Many Voices, One Message

Many Voices, One Message

My husband walks into the room and stares at me. I am sitting on my bed, looking at my phone, and he instantly knows something is wrong. He pauses before he speaks because he already knows the answer, but he asks anyway. “What is wrong?” I look at him and all of the pieces begin to crumble because everything is wrong. People are saying hurtful things about educators, the funding  is not there, and there are zero decisions that will make any of this easier. To be frank, being a teacher has always been hard, but right now, it feels like the hits just keep coming.

As I lie awake reflecting on what it all means, I realize I need to apply a principle I use in my classroom when I open Facebook or Twitter. Behavior is communication. There is an underlying message that is being spoken right now through everyone’s social media posts that actually  points to the same message.

That message is: public education is important.

To understand this message, we need to listen to the meaning behind the words. When people say we need schools to open so we can fully open the economy, they are really acknowledging how critical our educational system is to our society. When they say kids' mental health is at stake, they are really saying schools provide so much more than an academic instruction. When they say my child's sports and extracurriculars are important, they are really saying my child connects with school through those extracurricular activities/sports. I don’t know what they will do without it. By listening to the meaning behind the words, we can hear community members actively saying  "we value our schools and we need our teachers".

On the flip side, there are people who are advocating for schools to provide virtual or hybrid instruction. Their opinions are actually communicating the exact same message when people say schools cannot open and guarantee safety. They are really saying I care too much about my students and the teachers to allow for someone to get sick or possibly die. When people say that the inconsistency and pivoting is too much, they are really saying kids (and people in general) need routines and consistency to feel safe. Too much uncertainty is bad for students, staff, and working parents. By listening to the meaning, we can hear community members actively saying "we value our schools and we need our teachers".

We begin to see a pattern behind the words.

We can faintly hear the heartbeat of the community saying this: public schools are important. We need you. The question becomes, how do we do that? Instead of asking/demanding an overburdened, underfunded, educational system to independently and completely address our community issues of COVID-19, the Digital Divide, and opening up the entire economy across America, what if we problem solved using that exact lens: this is a community issue and it will require a community solution. Let’s dream up what this could look like:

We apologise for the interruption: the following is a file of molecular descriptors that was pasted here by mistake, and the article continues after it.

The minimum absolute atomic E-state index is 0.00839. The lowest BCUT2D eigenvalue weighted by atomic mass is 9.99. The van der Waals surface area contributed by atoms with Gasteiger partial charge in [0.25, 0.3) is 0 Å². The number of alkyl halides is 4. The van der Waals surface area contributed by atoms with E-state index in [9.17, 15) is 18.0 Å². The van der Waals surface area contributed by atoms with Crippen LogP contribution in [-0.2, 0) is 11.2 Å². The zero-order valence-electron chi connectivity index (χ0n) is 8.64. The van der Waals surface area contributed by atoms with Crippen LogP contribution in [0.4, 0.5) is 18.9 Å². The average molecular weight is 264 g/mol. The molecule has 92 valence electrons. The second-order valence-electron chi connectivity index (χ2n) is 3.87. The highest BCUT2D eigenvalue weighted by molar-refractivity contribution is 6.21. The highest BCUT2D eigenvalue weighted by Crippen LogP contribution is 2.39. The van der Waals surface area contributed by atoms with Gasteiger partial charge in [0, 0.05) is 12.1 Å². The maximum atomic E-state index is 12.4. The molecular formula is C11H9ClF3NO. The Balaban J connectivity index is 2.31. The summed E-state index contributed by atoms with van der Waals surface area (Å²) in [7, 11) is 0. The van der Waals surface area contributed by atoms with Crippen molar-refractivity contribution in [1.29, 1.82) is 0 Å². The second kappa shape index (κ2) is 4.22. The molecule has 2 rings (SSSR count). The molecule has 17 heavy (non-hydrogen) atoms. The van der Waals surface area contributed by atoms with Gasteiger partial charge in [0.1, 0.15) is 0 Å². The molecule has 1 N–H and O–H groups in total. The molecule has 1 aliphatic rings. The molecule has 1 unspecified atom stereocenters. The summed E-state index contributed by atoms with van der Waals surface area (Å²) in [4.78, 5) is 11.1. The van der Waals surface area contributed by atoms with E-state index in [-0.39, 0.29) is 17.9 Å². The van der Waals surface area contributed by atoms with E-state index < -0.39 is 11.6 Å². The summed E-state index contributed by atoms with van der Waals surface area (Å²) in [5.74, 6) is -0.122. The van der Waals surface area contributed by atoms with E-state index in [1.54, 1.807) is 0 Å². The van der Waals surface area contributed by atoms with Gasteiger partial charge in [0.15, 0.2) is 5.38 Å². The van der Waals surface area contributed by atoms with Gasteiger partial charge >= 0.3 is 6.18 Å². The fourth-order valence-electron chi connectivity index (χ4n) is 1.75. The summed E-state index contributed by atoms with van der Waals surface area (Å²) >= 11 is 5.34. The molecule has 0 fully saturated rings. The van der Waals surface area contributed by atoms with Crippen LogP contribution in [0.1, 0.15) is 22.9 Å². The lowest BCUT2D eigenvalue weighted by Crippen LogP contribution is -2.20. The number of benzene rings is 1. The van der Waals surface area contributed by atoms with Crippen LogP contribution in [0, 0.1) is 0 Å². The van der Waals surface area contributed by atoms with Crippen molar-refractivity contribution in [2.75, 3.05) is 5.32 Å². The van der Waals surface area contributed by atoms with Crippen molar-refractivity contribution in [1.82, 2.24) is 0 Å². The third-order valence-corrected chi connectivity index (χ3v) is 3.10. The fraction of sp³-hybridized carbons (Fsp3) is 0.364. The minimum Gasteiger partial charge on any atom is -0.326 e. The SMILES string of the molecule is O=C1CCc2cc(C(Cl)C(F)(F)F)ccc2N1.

• What would it look like for our legislator to pick up a clearing rag, and help us clean buses because we cannot afford to hire more custodians or provide enough transportation?
  • What would it look like for businesses to help by sponsoring technology purchases so districts can provide one-to-one devices or hotspots?
  • What would it look like for work spaces to provide spaces/staffing for parents who choose virtual instruction?
  • What would it look like for churches to open their buildings and offer free wifi to people who do not have access?
  • What would it look like if local stores held PPE drives so that donations can be made to schools?
  • What would it look like if vacant offices that are allowing people to work from home, allow districts to spread out and use those spaces?
  • What would it look like for doctors and schools to develop workable solutions that meet safety and educational needs?
  • What would it look like if the community response was reaching out to the local school districts and asking the question, how can we help?

When we begin to dream up ways to solve a community problem, we find that we can all work towards a mutual goal. Today that goal is opening public education. At the end of the pandemic, we may find partnerships that are strengthened because we worked together. We may find the feeling of support we are desperately looking for. We may find an entire community who firmly believes in the power of education.

Rachael Wilcox is a  first grade teacher at Independence Elementary School in the Francis Howell School District. She has presented sessions on character education and social emotional learning at various state and national conferences. Additionally, she has served as an implementation consultant for Character Strong and is on the Practitioner Advisory Board for the Learner Variability Project with Digital Promise. Rachael enjoys inspiring educators, but her most significant impact has been on the hearts of her students. She is a 2020 Missouri Teacher of the Year Finalist and has been a member of NNSTOY since her recognition.

© 2024 NNSTOY, All Rights Reserved
Website by David Taylor Design | NJ Website Design Company